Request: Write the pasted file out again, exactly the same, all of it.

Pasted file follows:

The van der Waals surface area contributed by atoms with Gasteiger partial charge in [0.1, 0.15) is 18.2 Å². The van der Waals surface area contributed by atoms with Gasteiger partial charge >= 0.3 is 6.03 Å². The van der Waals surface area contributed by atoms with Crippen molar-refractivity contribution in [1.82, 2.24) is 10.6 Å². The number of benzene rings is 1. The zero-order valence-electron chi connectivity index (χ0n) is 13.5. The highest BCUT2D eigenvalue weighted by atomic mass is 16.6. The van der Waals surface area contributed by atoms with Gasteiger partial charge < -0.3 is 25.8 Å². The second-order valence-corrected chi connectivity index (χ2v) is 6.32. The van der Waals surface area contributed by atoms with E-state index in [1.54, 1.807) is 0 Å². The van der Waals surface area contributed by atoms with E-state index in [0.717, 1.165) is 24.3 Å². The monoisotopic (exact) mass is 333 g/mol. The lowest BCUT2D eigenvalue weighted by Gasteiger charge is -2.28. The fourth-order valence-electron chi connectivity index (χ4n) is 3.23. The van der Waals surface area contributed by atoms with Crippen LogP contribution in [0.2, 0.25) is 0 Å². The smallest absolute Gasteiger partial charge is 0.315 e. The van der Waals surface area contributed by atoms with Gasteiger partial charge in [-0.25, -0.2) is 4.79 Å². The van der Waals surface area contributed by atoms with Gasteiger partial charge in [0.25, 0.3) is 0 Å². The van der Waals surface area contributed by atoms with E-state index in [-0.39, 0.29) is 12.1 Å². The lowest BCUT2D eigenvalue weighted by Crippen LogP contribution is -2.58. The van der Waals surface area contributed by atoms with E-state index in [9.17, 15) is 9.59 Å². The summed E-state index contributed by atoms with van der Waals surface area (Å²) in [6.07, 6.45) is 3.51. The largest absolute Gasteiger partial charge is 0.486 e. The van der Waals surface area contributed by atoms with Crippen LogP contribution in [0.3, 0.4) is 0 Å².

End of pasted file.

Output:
The van der Waals surface area contributed by atoms with Gasteiger partial charge in [0.1, 0.15) is 18.2 Å². The van der Waals surface area contributed by atoms with Gasteiger partial charge >= 0.3 is 6.03 Å². The van der Waals surface area contributed by atoms with Crippen molar-refractivity contribution in [1.82, 2.24) is 10.6 Å². The number of benzene rings is 1. The zero-order valence-electron chi connectivity index (χ0n) is 13.5. The highest BCUT2D eigenvalue weighted by atomic mass is 16.6. The van der Waals surface area contributed by atoms with Gasteiger partial charge < -0.3 is 25.8 Å². The second-order valence-corrected chi connectivity index (χ2v) is 6.32. The van der Waals surface area contributed by atoms with E-state index in [1.54, 1.807) is 0 Å². The van der Waals surface area contributed by atoms with E-state index in [0.717, 1.165) is 24.3 Å². The monoisotopic (exact) mass is 333 g/mol. The lowest BCUT2D eigenvalue weighted by Gasteiger charge is -2.28. The fourth-order valence-electron chi connectivity index (χ4n) is 3.23. The van der Waals surface area contributed by atoms with Crippen LogP contribution in [0.2, 0.25) is 0 Å². The smallest absolute Gasteiger partial charge is 0.315 e. The van der Waals surface area contributed by atoms with Gasteiger partial charge in [-0.25, -0.2) is 4.79 Å². The van der Waals surface area contributed by atoms with Gasteiger partial charge in [0.25, 0.3) is 0 Å². The van der Waals surface area contributed by atoms with E-state index in [-0.39, 0.29) is 12.1 Å². The lowest BCUT2D eigenvalue weighted by Crippen LogP contribution is -2.58. The van der Waals surface area contributed by atoms with E-state index in [9.17, 15) is 9.59 Å². The summed E-state index contributed by atoms with van der Waals surface area (Å²) in [6.07, 6.45) is 3.51. The largest absolute Gasteiger partial charge is 0.486 e. The van der Waals surface area contributed by atoms with Crippen LogP contribution in [0.3, 0.4) is 0 Å².